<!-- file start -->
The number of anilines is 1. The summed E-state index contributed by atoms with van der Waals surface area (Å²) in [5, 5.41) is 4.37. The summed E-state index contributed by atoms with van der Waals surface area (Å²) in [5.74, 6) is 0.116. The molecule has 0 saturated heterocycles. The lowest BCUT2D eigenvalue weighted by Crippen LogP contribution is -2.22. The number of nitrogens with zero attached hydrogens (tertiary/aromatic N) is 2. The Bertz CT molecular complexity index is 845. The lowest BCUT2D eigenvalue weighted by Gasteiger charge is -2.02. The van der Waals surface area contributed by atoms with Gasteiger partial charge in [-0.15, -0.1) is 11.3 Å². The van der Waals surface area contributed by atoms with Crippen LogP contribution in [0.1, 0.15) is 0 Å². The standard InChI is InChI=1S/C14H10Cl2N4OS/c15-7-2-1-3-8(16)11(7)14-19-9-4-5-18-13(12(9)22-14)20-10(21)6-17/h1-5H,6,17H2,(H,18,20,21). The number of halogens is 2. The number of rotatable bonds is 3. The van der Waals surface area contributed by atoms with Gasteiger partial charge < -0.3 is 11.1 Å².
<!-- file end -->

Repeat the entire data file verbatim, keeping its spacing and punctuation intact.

The number of anilines is 1. The summed E-state index contributed by atoms with van der Waals surface area (Å²) in [5, 5.41) is 4.37. The summed E-state index contributed by atoms with van der Waals surface area (Å²) in [5.74, 6) is 0.116. The molecule has 0 saturated heterocycles. The lowest BCUT2D eigenvalue weighted by Crippen LogP contribution is -2.22. The number of nitrogens with zero attached hydrogens (tertiary/aromatic N) is 2. The Bertz CT molecular complexity index is 845. The lowest BCUT2D eigenvalue weighted by Gasteiger charge is -2.02. The van der Waals surface area contributed by atoms with Gasteiger partial charge in [-0.15, -0.1) is 11.3 Å². The van der Waals surface area contributed by atoms with Crippen LogP contribution in [0.1, 0.15) is 0 Å². The standard InChI is InChI=1S/C14H10Cl2N4OS/c15-7-2-1-3-8(16)11(7)14-19-9-4-5-18-13(12(9)22-14)20-10(21)6-17/h1-5H,6,17H2,(H,18,20,21). The number of halogens is 2. The number of rotatable bonds is 3. The van der Waals surface area contributed by atoms with Gasteiger partial charge < -0.3 is 11.1 Å².